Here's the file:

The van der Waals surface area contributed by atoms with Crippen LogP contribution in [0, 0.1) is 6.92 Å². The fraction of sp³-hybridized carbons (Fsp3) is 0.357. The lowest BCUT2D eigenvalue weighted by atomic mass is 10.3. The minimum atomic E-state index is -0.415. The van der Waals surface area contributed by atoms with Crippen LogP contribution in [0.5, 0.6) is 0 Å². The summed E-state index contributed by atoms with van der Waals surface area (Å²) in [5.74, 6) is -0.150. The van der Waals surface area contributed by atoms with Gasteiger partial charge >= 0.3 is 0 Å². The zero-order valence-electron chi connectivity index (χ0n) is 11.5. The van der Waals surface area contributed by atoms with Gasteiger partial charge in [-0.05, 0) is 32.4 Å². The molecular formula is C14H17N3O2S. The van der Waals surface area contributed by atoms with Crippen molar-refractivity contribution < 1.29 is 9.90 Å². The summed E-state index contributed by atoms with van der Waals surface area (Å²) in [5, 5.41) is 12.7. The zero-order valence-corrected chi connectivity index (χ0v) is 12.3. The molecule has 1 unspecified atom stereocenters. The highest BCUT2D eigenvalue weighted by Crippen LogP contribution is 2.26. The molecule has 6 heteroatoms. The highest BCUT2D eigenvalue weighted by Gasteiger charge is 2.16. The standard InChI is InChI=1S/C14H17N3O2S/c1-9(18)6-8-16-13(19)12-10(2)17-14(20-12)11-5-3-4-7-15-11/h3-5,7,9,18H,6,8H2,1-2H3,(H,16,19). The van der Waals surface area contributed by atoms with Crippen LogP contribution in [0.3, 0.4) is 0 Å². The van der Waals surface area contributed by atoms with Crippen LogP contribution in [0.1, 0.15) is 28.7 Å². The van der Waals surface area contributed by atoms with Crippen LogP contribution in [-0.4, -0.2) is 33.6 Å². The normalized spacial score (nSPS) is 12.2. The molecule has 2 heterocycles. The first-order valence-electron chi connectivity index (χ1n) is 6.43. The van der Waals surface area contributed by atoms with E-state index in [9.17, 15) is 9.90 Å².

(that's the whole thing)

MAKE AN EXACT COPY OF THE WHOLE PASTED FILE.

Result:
The van der Waals surface area contributed by atoms with Crippen LogP contribution in [0, 0.1) is 6.92 Å². The fraction of sp³-hybridized carbons (Fsp3) is 0.357. The lowest BCUT2D eigenvalue weighted by atomic mass is 10.3. The minimum atomic E-state index is -0.415. The van der Waals surface area contributed by atoms with Crippen LogP contribution in [0.5, 0.6) is 0 Å². The summed E-state index contributed by atoms with van der Waals surface area (Å²) in [5.74, 6) is -0.150. The van der Waals surface area contributed by atoms with Gasteiger partial charge >= 0.3 is 0 Å². The zero-order valence-electron chi connectivity index (χ0n) is 11.5. The van der Waals surface area contributed by atoms with Gasteiger partial charge in [-0.05, 0) is 32.4 Å². The molecular formula is C14H17N3O2S. The van der Waals surface area contributed by atoms with Crippen molar-refractivity contribution < 1.29 is 9.90 Å². The summed E-state index contributed by atoms with van der Waals surface area (Å²) in [5, 5.41) is 12.7. The zero-order valence-corrected chi connectivity index (χ0v) is 12.3. The molecule has 1 unspecified atom stereocenters. The highest BCUT2D eigenvalue weighted by Crippen LogP contribution is 2.26. The molecule has 6 heteroatoms. The highest BCUT2D eigenvalue weighted by Gasteiger charge is 2.16. The standard InChI is InChI=1S/C14H17N3O2S/c1-9(18)6-8-16-13(19)12-10(2)17-14(20-12)11-5-3-4-7-15-11/h3-5,7,9,18H,6,8H2,1-2H3,(H,16,19). The van der Waals surface area contributed by atoms with Crippen LogP contribution in [0.3, 0.4) is 0 Å². The van der Waals surface area contributed by atoms with Crippen LogP contribution in [0.1, 0.15) is 28.7 Å². The van der Waals surface area contributed by atoms with Crippen LogP contribution in [-0.4, -0.2) is 33.6 Å². The normalized spacial score (nSPS) is 12.2. The molecule has 2 heterocycles. The first-order valence-electron chi connectivity index (χ1n) is 6.43. The van der Waals surface area contributed by atoms with E-state index in [9.17, 15) is 9.90 Å².